Remedial Investigation/Feasibility Study and Remedial System Design/O&M, Savage Well Superfund Site, NH
Weston implemented innovative site characterization and remediation methods to assess and mitigate solvent contamination in deep bedrock at New Hampshire Superfund Site.
Weston assumed responsibility of the operation and maintenance of an existing pump and treat system at a New Hampshire Superfund Site. New Hampshire Department of Environmental Services (NHDES) tasked Weston with streamlining plant operations to minimize long-term costs. Our initial efforts focused on system automation and equipment upgrades, which cut operating costs by nearly 35% while increasing system reliability and performance.
Weston worked in conjunction with the NHDES and EPA to develop an aggressive in situ chemical oxidation (ISCO) source treatment program designed to reduce the time required to achieve site cleanup goals. Weston installed 28 injection wells, two shallow extraction wells, and performed three rounds of injections of sodium permanganate (NaMnO4). Historical groundwater data review determined that contaminant levels in the shallow bedrock were increasing, potentially threatening a nearby residential development that relied on private wells for potable water. A preliminary assessment of deep bedrock in the vicinity of the source area identified the highest concentrations of chlorinated solvents ever measured at the site.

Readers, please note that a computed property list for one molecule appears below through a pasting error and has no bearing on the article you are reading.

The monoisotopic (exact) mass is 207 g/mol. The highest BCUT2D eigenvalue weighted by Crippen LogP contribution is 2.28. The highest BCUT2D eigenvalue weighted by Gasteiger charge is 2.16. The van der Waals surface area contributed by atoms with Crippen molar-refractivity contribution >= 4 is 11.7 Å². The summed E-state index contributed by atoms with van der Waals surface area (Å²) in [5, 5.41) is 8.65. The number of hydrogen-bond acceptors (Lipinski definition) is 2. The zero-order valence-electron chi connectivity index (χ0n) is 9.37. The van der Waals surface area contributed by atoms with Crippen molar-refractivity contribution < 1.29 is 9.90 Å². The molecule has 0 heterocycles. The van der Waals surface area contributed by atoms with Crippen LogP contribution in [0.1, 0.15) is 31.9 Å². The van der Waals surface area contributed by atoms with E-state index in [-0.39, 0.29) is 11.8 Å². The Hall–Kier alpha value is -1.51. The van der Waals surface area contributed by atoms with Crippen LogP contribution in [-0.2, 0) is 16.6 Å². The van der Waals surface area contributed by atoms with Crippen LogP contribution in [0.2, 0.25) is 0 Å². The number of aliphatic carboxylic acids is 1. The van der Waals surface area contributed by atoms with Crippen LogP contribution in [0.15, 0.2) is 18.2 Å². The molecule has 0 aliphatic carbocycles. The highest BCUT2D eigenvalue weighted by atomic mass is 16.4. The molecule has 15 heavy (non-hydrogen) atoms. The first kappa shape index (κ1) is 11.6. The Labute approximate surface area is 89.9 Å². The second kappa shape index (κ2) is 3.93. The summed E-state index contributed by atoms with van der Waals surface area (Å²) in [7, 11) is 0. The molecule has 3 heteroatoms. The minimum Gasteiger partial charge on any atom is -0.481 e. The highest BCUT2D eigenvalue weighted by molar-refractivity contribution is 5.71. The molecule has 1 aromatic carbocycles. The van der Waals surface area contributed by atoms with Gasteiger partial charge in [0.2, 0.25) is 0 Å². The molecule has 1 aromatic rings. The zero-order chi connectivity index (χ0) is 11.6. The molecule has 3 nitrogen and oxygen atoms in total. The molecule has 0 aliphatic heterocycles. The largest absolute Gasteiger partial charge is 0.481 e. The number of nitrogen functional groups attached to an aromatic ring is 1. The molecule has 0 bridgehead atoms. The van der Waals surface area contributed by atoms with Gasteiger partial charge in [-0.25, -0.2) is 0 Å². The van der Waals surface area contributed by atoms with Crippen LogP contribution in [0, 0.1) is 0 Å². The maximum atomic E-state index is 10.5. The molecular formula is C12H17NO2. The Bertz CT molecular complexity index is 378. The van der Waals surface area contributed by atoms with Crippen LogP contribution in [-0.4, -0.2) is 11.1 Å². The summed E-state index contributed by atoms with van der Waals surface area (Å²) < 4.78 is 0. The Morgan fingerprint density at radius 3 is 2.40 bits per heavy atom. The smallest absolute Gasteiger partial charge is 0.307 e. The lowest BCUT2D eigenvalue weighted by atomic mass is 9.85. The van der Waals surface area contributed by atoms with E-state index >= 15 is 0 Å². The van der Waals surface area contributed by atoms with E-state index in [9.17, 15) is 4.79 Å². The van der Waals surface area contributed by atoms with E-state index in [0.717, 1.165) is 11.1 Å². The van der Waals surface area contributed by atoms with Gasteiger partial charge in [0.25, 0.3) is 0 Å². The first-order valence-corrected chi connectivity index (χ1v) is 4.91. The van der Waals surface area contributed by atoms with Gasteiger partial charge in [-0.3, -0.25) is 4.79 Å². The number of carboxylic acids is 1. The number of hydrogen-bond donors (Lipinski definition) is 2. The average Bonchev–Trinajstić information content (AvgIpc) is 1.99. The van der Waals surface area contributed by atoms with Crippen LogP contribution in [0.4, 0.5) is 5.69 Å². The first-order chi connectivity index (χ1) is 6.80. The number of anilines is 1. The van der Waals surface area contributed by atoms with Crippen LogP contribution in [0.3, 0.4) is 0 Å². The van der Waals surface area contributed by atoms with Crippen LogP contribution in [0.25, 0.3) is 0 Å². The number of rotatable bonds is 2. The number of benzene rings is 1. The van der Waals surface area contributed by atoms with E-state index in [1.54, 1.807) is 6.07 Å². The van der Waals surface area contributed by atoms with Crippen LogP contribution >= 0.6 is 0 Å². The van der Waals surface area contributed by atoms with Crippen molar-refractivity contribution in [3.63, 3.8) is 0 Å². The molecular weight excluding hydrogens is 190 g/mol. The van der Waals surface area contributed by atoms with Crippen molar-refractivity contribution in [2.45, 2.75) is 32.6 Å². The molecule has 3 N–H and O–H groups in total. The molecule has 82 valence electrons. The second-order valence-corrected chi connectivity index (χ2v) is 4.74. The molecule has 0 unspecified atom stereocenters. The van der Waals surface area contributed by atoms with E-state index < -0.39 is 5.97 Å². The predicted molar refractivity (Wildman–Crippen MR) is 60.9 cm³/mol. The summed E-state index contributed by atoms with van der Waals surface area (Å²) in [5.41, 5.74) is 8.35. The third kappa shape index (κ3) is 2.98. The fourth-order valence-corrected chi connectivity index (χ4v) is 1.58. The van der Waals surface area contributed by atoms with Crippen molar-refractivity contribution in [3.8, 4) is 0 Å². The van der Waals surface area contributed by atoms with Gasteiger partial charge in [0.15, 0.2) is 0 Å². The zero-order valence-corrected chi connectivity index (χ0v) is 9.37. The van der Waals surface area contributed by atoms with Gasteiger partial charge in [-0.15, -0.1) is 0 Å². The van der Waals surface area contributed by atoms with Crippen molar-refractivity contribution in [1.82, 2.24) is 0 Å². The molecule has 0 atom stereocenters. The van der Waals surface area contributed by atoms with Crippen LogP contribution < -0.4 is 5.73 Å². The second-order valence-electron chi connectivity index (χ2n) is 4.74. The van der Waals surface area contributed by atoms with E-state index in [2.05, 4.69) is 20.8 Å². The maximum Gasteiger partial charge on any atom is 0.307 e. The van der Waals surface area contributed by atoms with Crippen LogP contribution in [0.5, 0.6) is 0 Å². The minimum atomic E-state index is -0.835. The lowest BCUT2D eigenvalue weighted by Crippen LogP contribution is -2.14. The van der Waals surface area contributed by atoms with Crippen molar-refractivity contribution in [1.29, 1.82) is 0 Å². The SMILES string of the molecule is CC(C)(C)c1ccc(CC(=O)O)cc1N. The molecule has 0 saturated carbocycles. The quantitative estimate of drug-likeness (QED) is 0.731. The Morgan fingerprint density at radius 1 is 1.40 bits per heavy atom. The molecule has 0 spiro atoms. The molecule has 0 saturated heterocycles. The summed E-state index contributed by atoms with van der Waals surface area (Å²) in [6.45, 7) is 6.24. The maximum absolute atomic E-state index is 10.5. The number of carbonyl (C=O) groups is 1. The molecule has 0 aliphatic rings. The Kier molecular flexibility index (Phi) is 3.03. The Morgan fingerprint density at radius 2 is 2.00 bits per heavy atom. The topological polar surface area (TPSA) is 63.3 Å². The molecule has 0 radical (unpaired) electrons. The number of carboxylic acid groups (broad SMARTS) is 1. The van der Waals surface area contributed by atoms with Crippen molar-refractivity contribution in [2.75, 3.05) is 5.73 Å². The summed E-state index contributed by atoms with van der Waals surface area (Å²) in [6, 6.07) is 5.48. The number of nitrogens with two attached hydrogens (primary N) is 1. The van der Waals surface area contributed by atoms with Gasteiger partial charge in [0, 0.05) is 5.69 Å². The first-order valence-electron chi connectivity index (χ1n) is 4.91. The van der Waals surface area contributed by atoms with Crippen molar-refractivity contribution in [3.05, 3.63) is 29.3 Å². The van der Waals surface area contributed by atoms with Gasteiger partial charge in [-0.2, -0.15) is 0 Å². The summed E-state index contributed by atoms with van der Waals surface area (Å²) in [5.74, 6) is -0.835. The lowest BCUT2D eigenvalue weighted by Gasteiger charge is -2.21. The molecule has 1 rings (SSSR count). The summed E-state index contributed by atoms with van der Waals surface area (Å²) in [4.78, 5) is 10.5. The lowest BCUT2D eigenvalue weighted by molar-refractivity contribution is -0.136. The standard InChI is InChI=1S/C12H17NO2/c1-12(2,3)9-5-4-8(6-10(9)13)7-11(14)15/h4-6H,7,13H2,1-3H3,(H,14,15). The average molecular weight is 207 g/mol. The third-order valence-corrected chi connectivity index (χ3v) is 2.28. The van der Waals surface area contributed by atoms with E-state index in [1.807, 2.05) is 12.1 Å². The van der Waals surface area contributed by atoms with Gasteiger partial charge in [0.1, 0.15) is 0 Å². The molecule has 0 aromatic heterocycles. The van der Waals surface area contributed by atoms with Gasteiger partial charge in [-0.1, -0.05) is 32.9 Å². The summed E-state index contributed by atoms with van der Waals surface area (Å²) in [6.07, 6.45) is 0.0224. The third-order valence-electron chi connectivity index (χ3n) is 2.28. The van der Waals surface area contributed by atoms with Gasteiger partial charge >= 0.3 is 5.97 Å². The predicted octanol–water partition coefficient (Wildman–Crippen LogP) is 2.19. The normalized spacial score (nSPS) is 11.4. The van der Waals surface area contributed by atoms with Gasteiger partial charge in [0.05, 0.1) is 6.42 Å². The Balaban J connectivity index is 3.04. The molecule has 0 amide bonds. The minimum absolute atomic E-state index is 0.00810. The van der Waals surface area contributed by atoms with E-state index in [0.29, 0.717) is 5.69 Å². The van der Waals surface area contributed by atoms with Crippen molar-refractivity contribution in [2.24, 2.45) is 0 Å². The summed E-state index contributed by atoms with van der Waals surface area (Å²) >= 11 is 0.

The subsequent investigation of the bedrock contamination was challenged by a thick layer of highly-permeable overburden that required special drilling methods. Weston designed and implemented a site characterization plan for the deep bedrock using state-of-the-art downhole geophysical techniques including acoustic and optical televiewer and heat-pulse flow meter tools to identify hydraulically-active fractures. Those fractures were tested for site contaminants and hydraulic parameters using a site-specific straddle packer assembly. Zones between monitoring wells were assessed using pumping tests and fluorescent tracers. This approach minimized the number of deep bedrock monitoring wells needed. Our study showed that fracture patterns in the deep bedrock were not consistent with a migration pathway from the site to the residential wells, thus alleviating stakeholder concerns.
Upon completion of the bedrock remedial investigation, Weston performed a feasibility study to assess remedial options for addressing the deep bedrock contamination. Remedial options included expansion of the existing pump and treat system and the use of in-situ technologies that would be more cost-effective long-term. NHDES and EPA selected the innovative ISCO management of migration option. Weston is currently performing pre design investigations and preliminary design of this remedy.